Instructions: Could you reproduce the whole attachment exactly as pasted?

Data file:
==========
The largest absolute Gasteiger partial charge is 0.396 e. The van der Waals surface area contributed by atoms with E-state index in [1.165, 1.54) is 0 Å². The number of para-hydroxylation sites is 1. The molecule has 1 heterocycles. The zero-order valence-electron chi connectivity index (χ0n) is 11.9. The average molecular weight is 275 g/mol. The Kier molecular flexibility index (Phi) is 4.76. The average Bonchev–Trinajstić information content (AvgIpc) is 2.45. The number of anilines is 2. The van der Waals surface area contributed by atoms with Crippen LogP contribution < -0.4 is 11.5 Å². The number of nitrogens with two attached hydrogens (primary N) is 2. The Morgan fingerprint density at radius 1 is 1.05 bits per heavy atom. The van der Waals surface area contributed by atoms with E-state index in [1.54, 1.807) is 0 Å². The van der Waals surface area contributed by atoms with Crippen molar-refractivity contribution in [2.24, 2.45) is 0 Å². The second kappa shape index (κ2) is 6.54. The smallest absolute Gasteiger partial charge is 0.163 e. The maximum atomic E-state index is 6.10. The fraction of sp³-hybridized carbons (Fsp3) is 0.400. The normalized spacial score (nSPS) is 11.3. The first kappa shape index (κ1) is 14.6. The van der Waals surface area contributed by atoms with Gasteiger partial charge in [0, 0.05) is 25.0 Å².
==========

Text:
The largest absolute Gasteiger partial charge is 0.396 e. The van der Waals surface area contributed by atoms with E-state index in [1.165, 1.54) is 0 Å². The number of para-hydroxylation sites is 1. The molecule has 1 heterocycles. The zero-order valence-electron chi connectivity index (χ0n) is 11.9. The average molecular weight is 275 g/mol. The Kier molecular flexibility index (Phi) is 4.76. The average Bonchev–Trinajstić information content (AvgIpc) is 2.45. The number of anilines is 2. The van der Waals surface area contributed by atoms with Crippen LogP contribution < -0.4 is 11.5 Å². The number of nitrogens with two attached hydrogens (primary N) is 2. The Morgan fingerprint density at radius 1 is 1.05 bits per heavy atom. The van der Waals surface area contributed by atoms with E-state index in [1.54, 1.807) is 0 Å². The van der Waals surface area contributed by atoms with Crippen molar-refractivity contribution in [2.24, 2.45) is 0 Å². The second kappa shape index (κ2) is 6.54. The smallest absolute Gasteiger partial charge is 0.163 e. The maximum atomic E-state index is 6.10. The fraction of sp³-hybridized carbons (Fsp3) is 0.400. The normalized spacial score (nSPS) is 11.3. The first kappa shape index (κ1) is 14.6. The van der Waals surface area contributed by atoms with Gasteiger partial charge in [0, 0.05) is 25.0 Å².